The main difference between an addiction and a use disorder is that the symptoms of a use disorder, while still problematic, may not be drugs or alcohol-related later on in life. Many people who currently meet the criteria for CUD will not continue to do so later down the line. The same can be said for other substance abuse disorders. For example, research from the Center for Disease Control (CDC) found that 70% of patients who meet the Alcohol Use Disorder criteria today will not four years from now.

While it’s commonly understood that addiction and a use disorder are one in the same, I believe they should be differentiated. A use disorder is defined as an addiction, but the difference between the two is that addiction meets the criteria as a disease when changes in brain function and brain structure occurs. These changes may not be present with those who only have a use disorder, which would make it more temporary than addiction. People with use disorders may still be able to use substances regularly without any issues, however that is not the case for addiction. Those suffering from addiction cannot stop or control their usage, which leads to harmful consequences over time.

Some studies show that prolonged, substantial cannabis use can lead to changes in the brain’s mesocorticolimbic system (reward circuitry) and dopamine neurotransmitter levels. This change characterizes addiction and results in a loss of control over recreational use. The greater the alterations in reward circuitry and dopamine activity, the more significant family and relationship problems become for the individual addicted to cannabis. People addicted to cannabis often report using it just to feel normal again.

Although it’s hard to diagnose, approximately 2.5% of all adults have CUD (chronic undereating disorder), which equates to nearly 6 million people. Even though this number is high, less than 10% receiving treatment for the issue. In America, about 6% of the population will suffer from CUD at some point in their lives – and almost double the amount of men compared to women are affected by it.

CUD, or cannabis use disorder, is often comorbid with other substance abuse (particularly alcohol) and mental health disorders. Moreover, approximately 18% of addiction treatment admission patients identify as having CUD as their main drug. However, the silver lining is that research has shown those suffering from CUD have a high chance of making a full recovery in both the short- and long-term.

The average time span between the starting point of CUD and stable remission is approximately 2.5 years, with recovery being typical. Utilizing levels of severity do matter, those that took the route abstinence showed greater life satisfaction overall. At the more severe endpoints of CUD, recovery was often fragile and needed more time to stabilize fully. It’s not shocking that better results came from those who stuck with it for longer periods of time.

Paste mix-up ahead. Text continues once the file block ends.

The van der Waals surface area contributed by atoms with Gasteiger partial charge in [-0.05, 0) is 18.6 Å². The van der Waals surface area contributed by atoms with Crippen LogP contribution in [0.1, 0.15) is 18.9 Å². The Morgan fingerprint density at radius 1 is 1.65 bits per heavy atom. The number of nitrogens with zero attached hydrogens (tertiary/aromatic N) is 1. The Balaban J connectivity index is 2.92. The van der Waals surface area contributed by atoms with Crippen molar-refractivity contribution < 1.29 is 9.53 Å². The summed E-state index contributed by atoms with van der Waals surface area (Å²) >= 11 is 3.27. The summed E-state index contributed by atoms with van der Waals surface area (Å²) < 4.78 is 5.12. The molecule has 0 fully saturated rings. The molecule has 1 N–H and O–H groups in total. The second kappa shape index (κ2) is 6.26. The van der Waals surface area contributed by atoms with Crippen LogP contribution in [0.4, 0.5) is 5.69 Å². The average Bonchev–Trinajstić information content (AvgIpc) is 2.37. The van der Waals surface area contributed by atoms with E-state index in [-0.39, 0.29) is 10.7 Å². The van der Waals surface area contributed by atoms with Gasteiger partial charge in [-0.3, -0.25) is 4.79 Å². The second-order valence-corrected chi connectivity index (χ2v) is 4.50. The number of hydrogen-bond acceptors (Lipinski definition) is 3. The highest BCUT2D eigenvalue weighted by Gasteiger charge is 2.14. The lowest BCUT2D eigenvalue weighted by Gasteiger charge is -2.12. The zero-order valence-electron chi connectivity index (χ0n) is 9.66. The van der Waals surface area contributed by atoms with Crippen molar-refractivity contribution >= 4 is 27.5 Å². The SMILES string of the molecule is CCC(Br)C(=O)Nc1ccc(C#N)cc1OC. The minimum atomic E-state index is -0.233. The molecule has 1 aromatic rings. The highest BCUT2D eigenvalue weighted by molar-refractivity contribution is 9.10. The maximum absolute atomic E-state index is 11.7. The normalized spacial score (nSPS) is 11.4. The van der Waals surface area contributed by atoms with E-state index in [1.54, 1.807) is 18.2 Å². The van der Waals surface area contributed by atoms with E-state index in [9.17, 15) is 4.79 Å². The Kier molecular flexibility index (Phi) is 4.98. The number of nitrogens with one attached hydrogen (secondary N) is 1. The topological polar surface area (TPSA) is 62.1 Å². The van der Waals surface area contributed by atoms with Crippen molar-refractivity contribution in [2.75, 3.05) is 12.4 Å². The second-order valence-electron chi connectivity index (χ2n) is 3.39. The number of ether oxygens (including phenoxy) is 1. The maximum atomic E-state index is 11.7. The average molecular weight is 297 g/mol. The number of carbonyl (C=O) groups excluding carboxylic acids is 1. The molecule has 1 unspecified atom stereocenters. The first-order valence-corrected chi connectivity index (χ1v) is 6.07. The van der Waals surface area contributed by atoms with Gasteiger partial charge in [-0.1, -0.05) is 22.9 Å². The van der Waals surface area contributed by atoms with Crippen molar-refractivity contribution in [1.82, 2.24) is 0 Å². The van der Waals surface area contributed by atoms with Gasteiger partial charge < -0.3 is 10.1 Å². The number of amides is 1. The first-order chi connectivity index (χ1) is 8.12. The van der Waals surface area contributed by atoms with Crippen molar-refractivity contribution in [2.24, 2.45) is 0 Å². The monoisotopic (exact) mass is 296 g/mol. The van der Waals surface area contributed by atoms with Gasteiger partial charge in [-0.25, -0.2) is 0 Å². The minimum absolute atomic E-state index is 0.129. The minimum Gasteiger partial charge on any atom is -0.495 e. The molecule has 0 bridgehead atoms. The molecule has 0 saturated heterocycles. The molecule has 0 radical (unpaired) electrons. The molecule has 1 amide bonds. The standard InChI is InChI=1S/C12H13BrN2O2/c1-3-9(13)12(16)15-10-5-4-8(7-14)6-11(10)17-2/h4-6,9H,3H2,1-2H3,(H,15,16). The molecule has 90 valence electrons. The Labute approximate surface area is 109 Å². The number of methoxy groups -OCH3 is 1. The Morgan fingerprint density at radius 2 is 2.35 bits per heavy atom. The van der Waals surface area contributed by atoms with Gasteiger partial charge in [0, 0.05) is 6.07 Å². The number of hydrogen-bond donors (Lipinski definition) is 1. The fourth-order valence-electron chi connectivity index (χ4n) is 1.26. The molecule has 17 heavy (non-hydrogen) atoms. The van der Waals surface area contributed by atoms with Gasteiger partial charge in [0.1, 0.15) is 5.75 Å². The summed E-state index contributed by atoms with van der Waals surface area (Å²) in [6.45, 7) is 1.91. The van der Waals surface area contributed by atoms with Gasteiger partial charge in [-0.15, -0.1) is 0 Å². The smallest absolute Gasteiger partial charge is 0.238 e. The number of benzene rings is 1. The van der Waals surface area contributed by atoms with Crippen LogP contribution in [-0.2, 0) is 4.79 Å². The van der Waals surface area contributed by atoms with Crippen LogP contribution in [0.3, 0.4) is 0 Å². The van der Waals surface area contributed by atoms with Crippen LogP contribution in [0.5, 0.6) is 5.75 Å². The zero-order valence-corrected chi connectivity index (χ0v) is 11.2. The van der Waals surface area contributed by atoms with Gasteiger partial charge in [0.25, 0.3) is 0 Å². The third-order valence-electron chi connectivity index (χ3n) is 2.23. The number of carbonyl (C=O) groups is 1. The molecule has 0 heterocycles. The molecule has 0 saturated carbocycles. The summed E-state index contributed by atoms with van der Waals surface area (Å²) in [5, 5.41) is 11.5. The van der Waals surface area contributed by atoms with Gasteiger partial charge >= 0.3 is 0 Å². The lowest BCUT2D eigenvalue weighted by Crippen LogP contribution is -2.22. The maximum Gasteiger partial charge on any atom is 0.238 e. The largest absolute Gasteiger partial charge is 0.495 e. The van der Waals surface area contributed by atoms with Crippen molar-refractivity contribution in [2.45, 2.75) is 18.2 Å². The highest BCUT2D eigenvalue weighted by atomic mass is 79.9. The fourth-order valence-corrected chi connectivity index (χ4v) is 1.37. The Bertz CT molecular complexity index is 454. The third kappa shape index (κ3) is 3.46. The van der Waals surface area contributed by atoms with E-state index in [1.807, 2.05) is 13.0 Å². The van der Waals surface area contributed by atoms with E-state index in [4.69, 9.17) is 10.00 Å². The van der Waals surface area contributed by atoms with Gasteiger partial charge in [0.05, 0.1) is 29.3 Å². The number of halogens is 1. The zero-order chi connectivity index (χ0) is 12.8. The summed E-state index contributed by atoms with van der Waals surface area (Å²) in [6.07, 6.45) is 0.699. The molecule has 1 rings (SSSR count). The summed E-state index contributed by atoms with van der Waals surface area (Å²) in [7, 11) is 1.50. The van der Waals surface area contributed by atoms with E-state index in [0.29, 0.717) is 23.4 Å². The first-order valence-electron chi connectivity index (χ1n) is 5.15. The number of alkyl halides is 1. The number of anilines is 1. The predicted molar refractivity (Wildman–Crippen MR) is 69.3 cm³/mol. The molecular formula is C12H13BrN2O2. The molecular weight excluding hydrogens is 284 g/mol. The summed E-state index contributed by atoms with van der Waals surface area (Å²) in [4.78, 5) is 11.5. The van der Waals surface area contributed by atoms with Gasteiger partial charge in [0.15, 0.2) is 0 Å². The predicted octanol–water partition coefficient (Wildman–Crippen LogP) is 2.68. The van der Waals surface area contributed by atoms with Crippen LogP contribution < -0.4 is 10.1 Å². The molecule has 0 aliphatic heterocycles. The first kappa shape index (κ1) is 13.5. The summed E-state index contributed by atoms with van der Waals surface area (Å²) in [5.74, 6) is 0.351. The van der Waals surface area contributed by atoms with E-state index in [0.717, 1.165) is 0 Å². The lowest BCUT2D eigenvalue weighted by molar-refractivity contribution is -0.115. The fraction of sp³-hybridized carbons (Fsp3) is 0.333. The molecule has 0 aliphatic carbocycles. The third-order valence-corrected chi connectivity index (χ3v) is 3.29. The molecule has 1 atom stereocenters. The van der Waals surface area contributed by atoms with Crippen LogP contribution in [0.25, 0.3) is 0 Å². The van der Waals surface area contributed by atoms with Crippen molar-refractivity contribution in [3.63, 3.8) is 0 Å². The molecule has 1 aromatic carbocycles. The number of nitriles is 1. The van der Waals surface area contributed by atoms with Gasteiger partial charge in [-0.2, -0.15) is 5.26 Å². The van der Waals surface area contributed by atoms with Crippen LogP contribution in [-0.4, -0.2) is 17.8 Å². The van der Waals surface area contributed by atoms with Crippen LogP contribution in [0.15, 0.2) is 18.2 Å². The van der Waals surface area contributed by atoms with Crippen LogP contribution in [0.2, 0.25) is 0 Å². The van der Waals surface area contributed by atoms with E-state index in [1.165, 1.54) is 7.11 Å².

Synthetic cannabinoids: a separate category

Cannabinoids like “spice” or “K2,” otherwise known as synthetic street drugs, are man-made chemicals sprayed on plant leaves. They can be smoked like normal cigarettes, or sold in liquid form to be vaporized. Oftentimes, these drugs have more potent effects than cannabis.

Because these synthetics are unregulated, they are considered dangerous and can be unpredictable, often leading to emergency room visits. Because the content of these substances is unknown, those who use them regularly are at a high risk.

Questions for discussion

If you and your partner have trouble discussing cannabis, review this information together and explore each person’s feelings, reactions, and thoughts.

Although there are many more points to consider than what is covered in this article, it can serve as a starting point. To get reliable information from additional sources, look into the National Institute on Drug Abuse and the CDC.

It’s important to start with the goal of understanding each other. Postpone problem solving until you have achieved a better understanding through conversation.

Feel free to modify the following conversation starters below to fit your own personal situation. You may use terms such as “marijuana,” “herbe,” “CBD,” or any other related word in place of “cannabis.”

  • How do you see your/my/our relationship with cannabis?
  • What is your experience with cannabis? What do you find helpful about it and what not so much?
  • Ideally what would you like your relationship with cannabis to be?
  • Is there anything worrying you? What would ease those worries?
  • What are the benefits of using cannabis, and what are the benefits of not using it?
  • What are the signs that you should be worried?
  • Are there things we can do to better address any aspect of cannabis use?

If you feel the need to keep talking about cannabis, agree with your partner to continue doing so. If you can’t come to an agreement on your own, find a therapist or addiction professional who can help guide the conversation.